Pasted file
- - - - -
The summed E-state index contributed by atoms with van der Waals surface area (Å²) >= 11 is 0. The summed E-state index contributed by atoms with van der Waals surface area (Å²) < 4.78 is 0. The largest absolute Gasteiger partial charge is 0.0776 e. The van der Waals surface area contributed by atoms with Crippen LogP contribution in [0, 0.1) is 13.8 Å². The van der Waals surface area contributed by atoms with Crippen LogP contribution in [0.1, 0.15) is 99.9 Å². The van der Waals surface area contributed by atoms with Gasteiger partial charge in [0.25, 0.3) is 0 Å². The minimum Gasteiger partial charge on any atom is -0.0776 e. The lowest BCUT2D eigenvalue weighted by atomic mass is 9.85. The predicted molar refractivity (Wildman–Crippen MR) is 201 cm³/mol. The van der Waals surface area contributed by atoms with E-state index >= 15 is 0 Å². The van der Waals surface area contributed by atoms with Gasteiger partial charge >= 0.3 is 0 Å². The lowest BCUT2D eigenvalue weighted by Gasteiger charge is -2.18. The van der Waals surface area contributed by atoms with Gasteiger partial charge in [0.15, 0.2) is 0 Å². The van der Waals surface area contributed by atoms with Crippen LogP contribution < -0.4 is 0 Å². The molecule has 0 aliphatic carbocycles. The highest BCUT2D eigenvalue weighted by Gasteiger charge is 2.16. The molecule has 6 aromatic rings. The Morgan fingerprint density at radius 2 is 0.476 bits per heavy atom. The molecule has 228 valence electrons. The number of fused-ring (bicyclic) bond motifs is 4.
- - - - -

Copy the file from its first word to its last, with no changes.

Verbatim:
The summed E-state index contributed by atoms with van der Waals surface area (Å²) >= 11 is 0. The summed E-state index contributed by atoms with van der Waals surface area (Å²) < 4.78 is 0. The largest absolute Gasteiger partial charge is 0.0776 e. The van der Waals surface area contributed by atoms with Crippen LogP contribution in [0, 0.1) is 13.8 Å². The van der Waals surface area contributed by atoms with Crippen LogP contribution in [0.1, 0.15) is 99.9 Å². The van der Waals surface area contributed by atoms with Gasteiger partial charge in [0.25, 0.3) is 0 Å². The minimum Gasteiger partial charge on any atom is -0.0776 e. The lowest BCUT2D eigenvalue weighted by atomic mass is 9.85. The predicted molar refractivity (Wildman–Crippen MR) is 201 cm³/mol. The van der Waals surface area contributed by atoms with E-state index >= 15 is 0 Å². The van der Waals surface area contributed by atoms with Gasteiger partial charge >= 0.3 is 0 Å². The lowest BCUT2D eigenvalue weighted by Gasteiger charge is -2.18. The van der Waals surface area contributed by atoms with Gasteiger partial charge in [0.15, 0.2) is 0 Å². The van der Waals surface area contributed by atoms with Crippen LogP contribution < -0.4 is 0 Å². The molecule has 0 aliphatic carbocycles. The highest BCUT2D eigenvalue weighted by Gasteiger charge is 2.16. The molecule has 6 aromatic rings. The Morgan fingerprint density at radius 2 is 0.476 bits per heavy atom. The molecule has 228 valence electrons. The number of fused-ring (bicyclic) bond motifs is 4.